Blizzcon has come and gone. There was lots of LotV hype, despite the lag the WCS Finals had some great games but best of all it seems like Blizzard is actually listening to community feedback and reacting. HomeStory cup is coming up soon, SC2 viewership actually seems to be decently high compared to the recent past. Things are looking good.
From the outside.
There exists a lesser-talked about and not widely acknowledged problem that is both pervasive and incredibly toxic to the roots of our community and that's Organizer Burnout.
As much as it's great to see big events putting on great shows and giving out hundreds of thousands of dollars, and the EG's of the world giving out large salaries to people playing our game full time, there's a forgotten foundation of the "scene" - it's built on the backs of passionate volunteers. BasetradeTV puts in an absurd amount of hours and re-invests thousands of dollars into events for players and viewers out of love of what they do. Feardragon gives up a large sum of his own money (and an even larger sum of his time) multiple times a year to highlight up and coming players "Breaking Out". The SC2CTL was an endeavour of hundreds of hours of programming time and an equal number of hours organizing and broadcasting a show which all stemmed from the simple idea that I personally enjoy Team Leagues.
This isn't an eSports-specific phenomenon. Where hockey has the NHL there's infinitely more amateur and junior leagues run by volunteers dedicating their time and money so their friends - or their children - can simply enjoy the game.
But there is a related problem that is eSports-specific. Games like hockey, soccer, baseball - they're all heavily and firmly institutionalized into our culture. Children are (at least in Canada) required to play these games, and exercise and improve the related skills. I would find it absurd in any reasonably sized community to not have at least one organization playing soccer. But, at least when SC2CTL began, there simply wasn't a team league available for players around the skill level of my clan and myself.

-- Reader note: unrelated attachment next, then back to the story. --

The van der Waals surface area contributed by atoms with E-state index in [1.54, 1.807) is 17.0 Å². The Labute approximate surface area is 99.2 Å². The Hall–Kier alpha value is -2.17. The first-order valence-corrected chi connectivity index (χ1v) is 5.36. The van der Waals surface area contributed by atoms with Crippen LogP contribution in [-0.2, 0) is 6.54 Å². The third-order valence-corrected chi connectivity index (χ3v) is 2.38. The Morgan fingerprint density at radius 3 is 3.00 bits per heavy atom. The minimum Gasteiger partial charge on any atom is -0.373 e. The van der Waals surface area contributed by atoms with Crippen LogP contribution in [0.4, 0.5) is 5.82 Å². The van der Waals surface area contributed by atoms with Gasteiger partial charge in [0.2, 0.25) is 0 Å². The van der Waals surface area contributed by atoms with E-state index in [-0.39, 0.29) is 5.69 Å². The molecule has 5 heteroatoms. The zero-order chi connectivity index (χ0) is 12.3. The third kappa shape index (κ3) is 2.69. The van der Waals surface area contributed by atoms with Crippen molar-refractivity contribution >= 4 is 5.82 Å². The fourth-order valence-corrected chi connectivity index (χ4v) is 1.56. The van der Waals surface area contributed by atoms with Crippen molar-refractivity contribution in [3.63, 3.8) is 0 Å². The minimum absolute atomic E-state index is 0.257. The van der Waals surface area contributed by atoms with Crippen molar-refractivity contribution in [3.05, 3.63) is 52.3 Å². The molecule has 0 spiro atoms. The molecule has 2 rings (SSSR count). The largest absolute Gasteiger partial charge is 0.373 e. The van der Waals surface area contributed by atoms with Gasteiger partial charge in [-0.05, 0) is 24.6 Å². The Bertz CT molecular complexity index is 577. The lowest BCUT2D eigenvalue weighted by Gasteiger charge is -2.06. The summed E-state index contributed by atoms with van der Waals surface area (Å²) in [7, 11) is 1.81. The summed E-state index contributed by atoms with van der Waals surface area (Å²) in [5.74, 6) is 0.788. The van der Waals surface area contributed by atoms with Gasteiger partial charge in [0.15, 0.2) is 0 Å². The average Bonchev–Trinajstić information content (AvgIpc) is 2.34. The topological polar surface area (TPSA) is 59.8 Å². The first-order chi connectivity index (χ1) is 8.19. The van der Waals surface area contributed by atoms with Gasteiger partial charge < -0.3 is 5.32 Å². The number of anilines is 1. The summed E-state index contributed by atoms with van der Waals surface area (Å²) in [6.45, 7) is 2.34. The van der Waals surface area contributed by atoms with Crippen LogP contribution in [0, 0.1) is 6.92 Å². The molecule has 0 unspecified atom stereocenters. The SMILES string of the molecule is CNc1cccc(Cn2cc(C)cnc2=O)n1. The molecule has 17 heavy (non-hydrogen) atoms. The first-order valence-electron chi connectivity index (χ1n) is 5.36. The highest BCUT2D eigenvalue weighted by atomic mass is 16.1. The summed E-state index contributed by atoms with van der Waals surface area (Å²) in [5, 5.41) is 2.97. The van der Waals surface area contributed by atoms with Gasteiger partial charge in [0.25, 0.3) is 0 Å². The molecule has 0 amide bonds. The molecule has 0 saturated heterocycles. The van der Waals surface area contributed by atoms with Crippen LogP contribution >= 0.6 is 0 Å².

We often, as a community, take for granted the absurd amount of work it takes to actually organize these types of events and leagues. I believe it's because of the multitude of "weekend" tournaments - we have so many of these events organized by professional organizations and it happens so often that we just come to expect events to occur often and with high production quality and great marketing. The ASL got shit on really heavily for having mediocre graphics. SC2CTL got shit on because there weren't constant large posts to Teamliquid/Reddit/Twitter/Facebook with rich content and advertising for each stream (multiple times a week, every week). And worst, people get banned from reddit for violating the 9:1 rule. This leads to a situation where organizers are forced to spend a significant amount of time creating rich reddit posts say, twice a week, but also make 18 other quality reddit posts irrelevant to themselves in the same time frame.
And organize an event. And broadcast and stream it. And make sure the quality of the experience for everyone involved is high. For free. In their spare time. With jobs.
And if you get unlucky and a bigger organization decides to schedule an event overlapping with yours after you've already put all your pieces into place, you're SOL. You lose. All your hard work was for nothing. It happened to LAG Gaming and they're gone now.
Passion can only get you so far with this. Every season of SC2CTL I've promised would be my last (and yet, I'm still coming back for more). Feardragon talked recently on remax about how he organizes the schedule for breaking out by simply doing it whenever he is not completely exhausted and burned out from the last one. Can you imagine what would happen if the Basetrade guys just couldn't do it anymore one day? 32 Boys, The Big One, Copa America, Dreamhack qualifiers, infinity others... events they organize would up and disappear. So many events rely on those guys to get a high-quality stream out their because they simply don't have the infrastructure.